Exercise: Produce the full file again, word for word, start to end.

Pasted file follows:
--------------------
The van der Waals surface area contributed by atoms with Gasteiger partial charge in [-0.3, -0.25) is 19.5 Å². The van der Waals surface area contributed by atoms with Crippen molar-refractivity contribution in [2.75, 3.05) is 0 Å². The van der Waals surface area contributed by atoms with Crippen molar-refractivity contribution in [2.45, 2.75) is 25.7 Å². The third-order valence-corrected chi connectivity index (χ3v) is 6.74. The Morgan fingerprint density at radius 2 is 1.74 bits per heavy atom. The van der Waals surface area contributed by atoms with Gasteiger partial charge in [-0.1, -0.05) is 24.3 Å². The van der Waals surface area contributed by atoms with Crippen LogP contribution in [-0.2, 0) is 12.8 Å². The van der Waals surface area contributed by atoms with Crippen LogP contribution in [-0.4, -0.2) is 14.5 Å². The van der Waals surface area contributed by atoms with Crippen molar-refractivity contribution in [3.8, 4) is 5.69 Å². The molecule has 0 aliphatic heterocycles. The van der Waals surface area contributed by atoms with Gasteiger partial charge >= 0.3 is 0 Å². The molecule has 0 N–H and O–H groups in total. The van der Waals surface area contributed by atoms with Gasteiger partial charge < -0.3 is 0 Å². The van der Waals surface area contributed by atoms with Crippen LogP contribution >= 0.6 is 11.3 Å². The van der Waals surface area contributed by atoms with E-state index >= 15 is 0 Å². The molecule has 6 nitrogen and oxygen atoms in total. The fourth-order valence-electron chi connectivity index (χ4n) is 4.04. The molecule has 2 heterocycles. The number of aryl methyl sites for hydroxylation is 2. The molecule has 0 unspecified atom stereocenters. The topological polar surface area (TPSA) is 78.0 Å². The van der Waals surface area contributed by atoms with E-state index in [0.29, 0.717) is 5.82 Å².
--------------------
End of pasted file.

The van der Waals surface area contributed by atoms with Gasteiger partial charge in [-0.3, -0.25) is 19.5 Å². The van der Waals surface area contributed by atoms with Crippen molar-refractivity contribution in [2.75, 3.05) is 0 Å². The van der Waals surface area contributed by atoms with Crippen molar-refractivity contribution in [2.45, 2.75) is 25.7 Å². The third-order valence-corrected chi connectivity index (χ3v) is 6.74. The Morgan fingerprint density at radius 2 is 1.74 bits per heavy atom. The van der Waals surface area contributed by atoms with Gasteiger partial charge in [-0.1, -0.05) is 24.3 Å². The van der Waals surface area contributed by atoms with Crippen LogP contribution in [-0.2, 0) is 12.8 Å². The van der Waals surface area contributed by atoms with Crippen LogP contribution in [-0.4, -0.2) is 14.5 Å². The van der Waals surface area contributed by atoms with Crippen molar-refractivity contribution in [3.8, 4) is 5.69 Å². The molecule has 0 aliphatic heterocycles. The van der Waals surface area contributed by atoms with Gasteiger partial charge >= 0.3 is 0 Å². The molecule has 0 N–H and O–H groups in total. The van der Waals surface area contributed by atoms with Gasteiger partial charge < -0.3 is 0 Å². The van der Waals surface area contributed by atoms with Crippen LogP contribution >= 0.6 is 11.3 Å². The van der Waals surface area contributed by atoms with E-state index >= 15 is 0 Å². The molecule has 6 nitrogen and oxygen atoms in total. The fourth-order valence-electron chi connectivity index (χ4n) is 4.04. The molecule has 2 heterocycles. The number of aryl methyl sites for hydroxylation is 2. The molecule has 0 unspecified atom stereocenters. The topological polar surface area (TPSA) is 78.0 Å². The van der Waals surface area contributed by atoms with E-state index in [0.29, 0.717) is 5.82 Å².